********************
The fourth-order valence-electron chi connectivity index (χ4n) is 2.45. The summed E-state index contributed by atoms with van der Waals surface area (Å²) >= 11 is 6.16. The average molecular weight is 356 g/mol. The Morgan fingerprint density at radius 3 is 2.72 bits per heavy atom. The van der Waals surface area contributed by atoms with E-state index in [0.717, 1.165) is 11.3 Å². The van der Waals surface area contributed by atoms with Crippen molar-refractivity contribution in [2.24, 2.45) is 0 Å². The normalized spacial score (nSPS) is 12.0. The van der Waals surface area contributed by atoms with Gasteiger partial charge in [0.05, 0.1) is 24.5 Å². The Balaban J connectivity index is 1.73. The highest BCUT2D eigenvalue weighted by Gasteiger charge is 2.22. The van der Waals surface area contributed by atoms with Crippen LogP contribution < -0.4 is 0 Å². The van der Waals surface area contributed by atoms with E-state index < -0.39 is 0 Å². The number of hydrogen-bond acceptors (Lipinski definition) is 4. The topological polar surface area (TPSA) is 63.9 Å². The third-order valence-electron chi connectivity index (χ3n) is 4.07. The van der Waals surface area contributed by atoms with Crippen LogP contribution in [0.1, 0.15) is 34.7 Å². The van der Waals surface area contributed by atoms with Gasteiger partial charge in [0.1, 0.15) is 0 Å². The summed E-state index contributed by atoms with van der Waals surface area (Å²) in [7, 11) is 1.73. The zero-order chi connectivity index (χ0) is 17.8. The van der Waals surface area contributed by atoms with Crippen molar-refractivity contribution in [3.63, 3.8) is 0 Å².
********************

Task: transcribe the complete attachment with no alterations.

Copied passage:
The fourth-order valence-electron chi connectivity index (χ4n) is 2.45. The summed E-state index contributed by atoms with van der Waals surface area (Å²) >= 11 is 6.16. The average molecular weight is 356 g/mol. The Morgan fingerprint density at radius 3 is 2.72 bits per heavy atom. The van der Waals surface area contributed by atoms with E-state index in [0.717, 1.165) is 11.3 Å². The van der Waals surface area contributed by atoms with Crippen molar-refractivity contribution in [2.24, 2.45) is 0 Å². The normalized spacial score (nSPS) is 12.0. The van der Waals surface area contributed by atoms with Gasteiger partial charge in [0.05, 0.1) is 24.5 Å². The Balaban J connectivity index is 1.73. The highest BCUT2D eigenvalue weighted by Gasteiger charge is 2.22. The van der Waals surface area contributed by atoms with Crippen LogP contribution < -0.4 is 0 Å². The van der Waals surface area contributed by atoms with E-state index < -0.39 is 0 Å². The number of hydrogen-bond acceptors (Lipinski definition) is 4. The topological polar surface area (TPSA) is 63.9 Å². The third-order valence-electron chi connectivity index (χ3n) is 4.07. The van der Waals surface area contributed by atoms with Crippen LogP contribution in [0.1, 0.15) is 34.7 Å². The van der Waals surface area contributed by atoms with Gasteiger partial charge in [0.1, 0.15) is 0 Å². The summed E-state index contributed by atoms with van der Waals surface area (Å²) in [7, 11) is 1.73. The zero-order chi connectivity index (χ0) is 17.8. The van der Waals surface area contributed by atoms with Crippen molar-refractivity contribution in [3.63, 3.8) is 0 Å².